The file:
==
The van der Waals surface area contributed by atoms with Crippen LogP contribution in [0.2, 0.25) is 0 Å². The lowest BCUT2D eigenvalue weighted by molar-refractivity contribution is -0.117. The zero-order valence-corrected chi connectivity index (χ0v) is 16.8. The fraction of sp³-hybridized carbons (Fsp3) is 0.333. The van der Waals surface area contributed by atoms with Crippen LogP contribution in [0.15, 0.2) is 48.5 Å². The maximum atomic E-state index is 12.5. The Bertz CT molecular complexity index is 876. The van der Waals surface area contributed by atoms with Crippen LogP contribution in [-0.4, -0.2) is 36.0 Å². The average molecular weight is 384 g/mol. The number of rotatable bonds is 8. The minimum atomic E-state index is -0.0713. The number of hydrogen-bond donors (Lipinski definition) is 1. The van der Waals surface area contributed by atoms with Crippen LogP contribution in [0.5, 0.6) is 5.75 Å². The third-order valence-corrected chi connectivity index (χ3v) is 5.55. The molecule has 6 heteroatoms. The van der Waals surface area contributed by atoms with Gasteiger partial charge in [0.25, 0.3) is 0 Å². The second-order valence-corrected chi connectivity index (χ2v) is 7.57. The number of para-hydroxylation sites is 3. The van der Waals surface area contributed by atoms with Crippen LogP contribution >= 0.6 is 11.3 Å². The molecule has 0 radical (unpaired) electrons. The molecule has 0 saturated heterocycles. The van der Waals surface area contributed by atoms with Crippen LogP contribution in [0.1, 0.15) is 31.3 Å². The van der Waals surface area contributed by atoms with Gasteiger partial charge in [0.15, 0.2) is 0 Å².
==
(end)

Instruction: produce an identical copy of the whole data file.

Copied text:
The van der Waals surface area contributed by atoms with Crippen LogP contribution in [0.2, 0.25) is 0 Å². The lowest BCUT2D eigenvalue weighted by molar-refractivity contribution is -0.117. The zero-order valence-corrected chi connectivity index (χ0v) is 16.8. The fraction of sp³-hybridized carbons (Fsp3) is 0.333. The van der Waals surface area contributed by atoms with Crippen LogP contribution in [0.15, 0.2) is 48.5 Å². The maximum atomic E-state index is 12.5. The Bertz CT molecular complexity index is 876. The van der Waals surface area contributed by atoms with Crippen LogP contribution in [-0.4, -0.2) is 36.0 Å². The average molecular weight is 384 g/mol. The number of rotatable bonds is 8. The minimum atomic E-state index is -0.0713. The number of hydrogen-bond donors (Lipinski definition) is 1. The van der Waals surface area contributed by atoms with Crippen LogP contribution in [0.5, 0.6) is 5.75 Å². The third-order valence-corrected chi connectivity index (χ3v) is 5.55. The molecule has 6 heteroatoms. The van der Waals surface area contributed by atoms with Gasteiger partial charge in [0.25, 0.3) is 0 Å². The second-order valence-corrected chi connectivity index (χ2v) is 7.57. The number of para-hydroxylation sites is 3. The van der Waals surface area contributed by atoms with Crippen LogP contribution >= 0.6 is 11.3 Å². The molecule has 0 radical (unpaired) electrons. The molecule has 0 saturated heterocycles. The van der Waals surface area contributed by atoms with Crippen LogP contribution in [0.1, 0.15) is 31.3 Å². The van der Waals surface area contributed by atoms with Gasteiger partial charge in [0.15, 0.2) is 0 Å².